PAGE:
I roasted a chicken last Tuesday and on Sunday I still had both wings, a leg, and a breast left. It was still perfectly good, of course, but had to be used soon and probably all at once. Sounded like pie to me. Sunday morning after breakfast my family was discussing what to have for our pic-nic the next day and pasties popped to mind. Pasties are wonderful for pic-nics--all the goodness of a pot pie made easily transportable and eaten. Not to mention completely adorable.
I've been using white whole wheat flour a lot lately in conjunction with unbleached all-purpose flour. I like it. It adds a certain something to your baked goods and doesn't feel at all wrong, as substituting whole wheat flour can. I used it in the best biscuits I've ever made, I used it in a cake, and I substituted a cup of it for one cup all-purpose flour in my go-to pie crust recipe for these pasties with excellent results. The pie crust recipe for one 8 to 9-inch two crust pie made 6 decent-sized pasties. You should end up with about 480 grams of dough from this recipe and then you can divide it into six 80g pieces, keeping all but the one you're working on in the fridge.
For the filling I used what I had of leftover chicken--the afore mentioned wings, leg, and breast--plus one thigh. I roasted three thighs, but only ended up using one of them. I didn't really need any of them, but the pasties were nice and chicken-y, so you can use as much or as little chicken as you have/want. Add the peas right at the last so they don't get too mushy. I made the filling the night before assembling the pasties, mostly because I didn't think I'd have enough time the day of, but it worked out well. The next morning I added the still frozen peas and a handful of minced parsley to the cold filling. Working with cold filling meant that the dough didn't start to melt as I was working with it, which makes everything easier, but also helps to ensure a flaky crust.
makes enough filling for 6-8 pasties
- 1 recipe pie crust
- what you have of leftover chicken, cut into pieces
- 1 medium onion
- 2 cloves garlic, minced
- 1 carrot
- 2 small potatoes (Yukon Golds are nice)
- 1 turnip
- one small package peas
- any other veg that appeal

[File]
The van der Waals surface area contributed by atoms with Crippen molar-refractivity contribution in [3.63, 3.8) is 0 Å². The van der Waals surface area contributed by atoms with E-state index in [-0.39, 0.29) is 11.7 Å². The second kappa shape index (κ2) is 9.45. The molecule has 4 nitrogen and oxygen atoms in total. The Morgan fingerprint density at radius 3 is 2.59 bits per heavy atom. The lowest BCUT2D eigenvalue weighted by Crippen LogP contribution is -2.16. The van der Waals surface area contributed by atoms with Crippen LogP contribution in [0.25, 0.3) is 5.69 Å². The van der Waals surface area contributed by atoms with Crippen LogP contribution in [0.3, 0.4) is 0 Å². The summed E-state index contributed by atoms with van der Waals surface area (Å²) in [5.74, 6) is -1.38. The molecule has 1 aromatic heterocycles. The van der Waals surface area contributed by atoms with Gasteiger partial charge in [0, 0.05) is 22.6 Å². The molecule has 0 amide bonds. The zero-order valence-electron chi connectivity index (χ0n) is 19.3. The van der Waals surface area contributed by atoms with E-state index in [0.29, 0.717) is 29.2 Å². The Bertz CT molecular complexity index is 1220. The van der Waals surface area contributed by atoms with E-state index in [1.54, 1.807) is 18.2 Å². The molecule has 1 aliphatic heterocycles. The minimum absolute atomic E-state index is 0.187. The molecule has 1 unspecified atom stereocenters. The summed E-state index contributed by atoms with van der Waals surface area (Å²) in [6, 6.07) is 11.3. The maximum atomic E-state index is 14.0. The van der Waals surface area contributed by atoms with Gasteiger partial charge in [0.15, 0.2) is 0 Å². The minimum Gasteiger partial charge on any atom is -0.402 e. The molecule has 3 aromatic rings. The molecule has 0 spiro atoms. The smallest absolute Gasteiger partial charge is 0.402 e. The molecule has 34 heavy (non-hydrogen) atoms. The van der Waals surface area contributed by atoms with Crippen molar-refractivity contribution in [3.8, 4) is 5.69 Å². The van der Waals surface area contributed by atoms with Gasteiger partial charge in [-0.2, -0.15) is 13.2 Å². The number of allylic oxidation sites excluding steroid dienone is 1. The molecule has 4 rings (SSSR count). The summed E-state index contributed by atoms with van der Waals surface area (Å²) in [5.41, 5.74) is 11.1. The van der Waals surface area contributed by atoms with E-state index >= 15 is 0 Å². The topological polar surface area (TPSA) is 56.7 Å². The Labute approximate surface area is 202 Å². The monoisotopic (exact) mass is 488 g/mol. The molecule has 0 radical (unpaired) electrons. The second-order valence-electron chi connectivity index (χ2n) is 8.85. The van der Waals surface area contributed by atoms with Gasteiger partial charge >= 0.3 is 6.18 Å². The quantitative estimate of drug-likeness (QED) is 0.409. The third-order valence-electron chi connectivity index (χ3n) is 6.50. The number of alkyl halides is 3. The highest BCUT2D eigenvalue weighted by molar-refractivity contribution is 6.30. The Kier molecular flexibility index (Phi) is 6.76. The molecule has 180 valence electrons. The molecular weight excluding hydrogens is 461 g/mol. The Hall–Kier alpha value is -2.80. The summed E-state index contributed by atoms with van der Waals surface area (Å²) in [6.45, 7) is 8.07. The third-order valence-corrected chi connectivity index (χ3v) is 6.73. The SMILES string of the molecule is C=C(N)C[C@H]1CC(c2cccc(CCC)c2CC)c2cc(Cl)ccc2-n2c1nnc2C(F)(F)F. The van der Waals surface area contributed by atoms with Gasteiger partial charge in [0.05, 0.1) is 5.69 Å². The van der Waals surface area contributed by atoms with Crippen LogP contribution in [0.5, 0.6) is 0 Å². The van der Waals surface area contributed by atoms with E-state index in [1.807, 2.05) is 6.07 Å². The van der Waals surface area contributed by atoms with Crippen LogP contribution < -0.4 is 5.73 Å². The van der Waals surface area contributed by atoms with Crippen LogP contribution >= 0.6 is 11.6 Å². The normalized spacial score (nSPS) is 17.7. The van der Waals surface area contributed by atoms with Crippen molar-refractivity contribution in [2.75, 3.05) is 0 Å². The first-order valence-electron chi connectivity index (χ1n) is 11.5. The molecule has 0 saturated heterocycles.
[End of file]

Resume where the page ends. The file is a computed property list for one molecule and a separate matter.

- a generous pinch each of dried thyme, oregano, sage, and crushed rosemary (or any other mix of herbs that you like)
- 1 handful parsley, minced
- 2 Tbs. butter
- 2 Tbs. flour
- 1 cup stock or water, hot
- 1 egg plus 1 Tbs. milk or cream, beaten to brush on top
- Cut leftover chicken into nice bite-sized pieces. Chop veg to a 1/4-inch dice. I like all the veg to be about the same size as the peas.
- Put a couple tablespoons of olive oil in aheavy bottomed pan over medium heat. Sauté the onion until soft and transparent, about 10 minutes. Add the rest of the vegetables, except for the peas, and sauté until the potatoes begin to soften. Add the chicken to the pan. Plop in the butter and once it has melted sprinkle the flour over the lot. Stir the pot until the flour is combined. Slowly pour in the hot stock, stirring as you pour. Stir the filling to make sure there are no lumps. Add your herb mix and allow to burgle a little while, adjust the seasoning, then pull it off the heat. Let the filling cool, then add the peas and parsley.
- The filling should be cold before you assemble pasties. To make a pasty measure out 80g pie dough and roll it out into a circle (roughly). Put a generous scoop of filling on one side. Wet the rim of the bottom half of dough with water. Pick up the top of the circle and, pulling it up and over the filling, match it up with the opposite edge of the circle. Crimp the dough together, making it as attractive as possible. Place the pasty on a parchment lined baking sheet and go on to the next one.
- Once all your pasties are on the baking sheet, beat together the egg and milk or cream to make a wash. Brush pasties with egg wash and then cut one or more slits to allow steam to escape with out rupturing your pasties.
- Bake in a 350°F oven until pasties are burgling and golden, 40-50 minutes. Cool pasties on racks before wrapping them up for your pic-nic.